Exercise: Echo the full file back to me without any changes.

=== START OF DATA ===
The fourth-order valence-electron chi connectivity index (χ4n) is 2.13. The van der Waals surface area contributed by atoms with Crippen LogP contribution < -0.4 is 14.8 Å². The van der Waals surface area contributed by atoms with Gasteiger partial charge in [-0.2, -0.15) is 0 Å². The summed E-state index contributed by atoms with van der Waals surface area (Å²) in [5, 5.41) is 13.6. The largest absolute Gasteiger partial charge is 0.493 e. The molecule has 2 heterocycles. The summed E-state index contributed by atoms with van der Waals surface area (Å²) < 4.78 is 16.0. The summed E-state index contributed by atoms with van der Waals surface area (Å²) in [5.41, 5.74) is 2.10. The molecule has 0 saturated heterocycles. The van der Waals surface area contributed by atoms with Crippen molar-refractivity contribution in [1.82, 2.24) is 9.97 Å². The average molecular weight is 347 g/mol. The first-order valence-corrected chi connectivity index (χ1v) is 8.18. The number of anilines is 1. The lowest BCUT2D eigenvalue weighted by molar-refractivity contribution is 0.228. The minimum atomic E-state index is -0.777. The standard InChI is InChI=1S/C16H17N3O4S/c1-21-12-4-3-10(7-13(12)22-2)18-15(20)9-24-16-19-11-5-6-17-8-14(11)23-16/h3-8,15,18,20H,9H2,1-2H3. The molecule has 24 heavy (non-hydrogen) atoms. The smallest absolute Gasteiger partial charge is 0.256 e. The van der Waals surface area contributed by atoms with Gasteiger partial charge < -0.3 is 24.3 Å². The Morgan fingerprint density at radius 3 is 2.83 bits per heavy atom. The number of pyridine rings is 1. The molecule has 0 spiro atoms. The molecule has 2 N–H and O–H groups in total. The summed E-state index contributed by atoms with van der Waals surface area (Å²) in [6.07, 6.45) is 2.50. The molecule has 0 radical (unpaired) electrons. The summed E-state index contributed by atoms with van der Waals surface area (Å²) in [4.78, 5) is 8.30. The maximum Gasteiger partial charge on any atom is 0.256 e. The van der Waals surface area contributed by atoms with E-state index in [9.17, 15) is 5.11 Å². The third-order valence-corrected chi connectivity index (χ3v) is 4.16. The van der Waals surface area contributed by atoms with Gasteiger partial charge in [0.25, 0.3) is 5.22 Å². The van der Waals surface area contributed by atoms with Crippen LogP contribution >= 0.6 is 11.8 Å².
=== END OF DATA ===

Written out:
The fourth-order valence-electron chi connectivity index (χ4n) is 2.13. The van der Waals surface area contributed by atoms with Crippen LogP contribution < -0.4 is 14.8 Å². The van der Waals surface area contributed by atoms with Gasteiger partial charge in [-0.2, -0.15) is 0 Å². The summed E-state index contributed by atoms with van der Waals surface area (Å²) in [5, 5.41) is 13.6. The largest absolute Gasteiger partial charge is 0.493 e. The molecule has 2 heterocycles. The summed E-state index contributed by atoms with van der Waals surface area (Å²) < 4.78 is 16.0. The summed E-state index contributed by atoms with van der Waals surface area (Å²) in [5.41, 5.74) is 2.10. The molecule has 0 saturated heterocycles. The van der Waals surface area contributed by atoms with Crippen molar-refractivity contribution in [1.82, 2.24) is 9.97 Å². The average molecular weight is 347 g/mol. The first-order valence-corrected chi connectivity index (χ1v) is 8.18. The number of anilines is 1. The lowest BCUT2D eigenvalue weighted by molar-refractivity contribution is 0.228. The minimum atomic E-state index is -0.777. The standard InChI is InChI=1S/C16H17N3O4S/c1-21-12-4-3-10(7-13(12)22-2)18-15(20)9-24-16-19-11-5-6-17-8-14(11)23-16/h3-8,15,18,20H,9H2,1-2H3. The molecule has 24 heavy (non-hydrogen) atoms. The smallest absolute Gasteiger partial charge is 0.256 e. The van der Waals surface area contributed by atoms with Gasteiger partial charge < -0.3 is 24.3 Å². The Morgan fingerprint density at radius 3 is 2.83 bits per heavy atom. The number of pyridine rings is 1. The molecule has 0 spiro atoms. The molecule has 2 N–H and O–H groups in total. The summed E-state index contributed by atoms with van der Waals surface area (Å²) in [6.07, 6.45) is 2.50. The molecule has 0 radical (unpaired) electrons. The summed E-state index contributed by atoms with van der Waals surface area (Å²) in [4.78, 5) is 8.30. The maximum Gasteiger partial charge on any atom is 0.256 e. The van der Waals surface area contributed by atoms with E-state index in [9.17, 15) is 5.11 Å². The third-order valence-corrected chi connectivity index (χ3v) is 4.16. The van der Waals surface area contributed by atoms with Gasteiger partial charge in [0.25, 0.3) is 5.22 Å². The van der Waals surface area contributed by atoms with Crippen LogP contribution >= 0.6 is 11.8 Å².